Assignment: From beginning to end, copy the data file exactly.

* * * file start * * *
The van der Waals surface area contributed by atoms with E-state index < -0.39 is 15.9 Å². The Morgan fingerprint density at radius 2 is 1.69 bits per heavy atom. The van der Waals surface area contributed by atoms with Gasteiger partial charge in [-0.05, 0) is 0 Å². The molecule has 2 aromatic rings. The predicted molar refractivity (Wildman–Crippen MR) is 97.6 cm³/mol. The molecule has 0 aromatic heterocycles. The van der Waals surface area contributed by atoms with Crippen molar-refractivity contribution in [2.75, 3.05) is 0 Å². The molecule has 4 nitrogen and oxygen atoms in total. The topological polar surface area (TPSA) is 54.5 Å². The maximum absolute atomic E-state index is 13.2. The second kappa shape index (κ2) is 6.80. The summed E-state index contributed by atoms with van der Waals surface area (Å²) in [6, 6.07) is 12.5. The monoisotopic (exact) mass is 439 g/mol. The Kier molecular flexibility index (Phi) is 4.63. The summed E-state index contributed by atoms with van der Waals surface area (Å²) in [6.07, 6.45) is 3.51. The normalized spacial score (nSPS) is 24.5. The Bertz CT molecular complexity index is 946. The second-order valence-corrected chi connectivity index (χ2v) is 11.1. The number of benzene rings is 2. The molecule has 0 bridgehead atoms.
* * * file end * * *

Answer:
The van der Waals surface area contributed by atoms with E-state index < -0.39 is 15.9 Å². The Morgan fingerprint density at radius 2 is 1.69 bits per heavy atom. The van der Waals surface area contributed by atoms with Gasteiger partial charge in [-0.05, 0) is 0 Å². The molecule has 2 aromatic rings. The predicted molar refractivity (Wildman–Crippen MR) is 97.6 cm³/mol. The molecule has 0 aromatic heterocycles. The van der Waals surface area contributed by atoms with Crippen molar-refractivity contribution in [2.75, 3.05) is 0 Å². The molecule has 4 nitrogen and oxygen atoms in total. The topological polar surface area (TPSA) is 54.5 Å². The maximum absolute atomic E-state index is 13.2. The second kappa shape index (κ2) is 6.80. The summed E-state index contributed by atoms with van der Waals surface area (Å²) in [6, 6.07) is 12.5. The monoisotopic (exact) mass is 439 g/mol. The Kier molecular flexibility index (Phi) is 4.63. The summed E-state index contributed by atoms with van der Waals surface area (Å²) in [6.07, 6.45) is 3.51. The normalized spacial score (nSPS) is 24.5. The Bertz CT molecular complexity index is 946. The second-order valence-corrected chi connectivity index (χ2v) is 11.1. The number of benzene rings is 2. The molecule has 0 bridgehead atoms.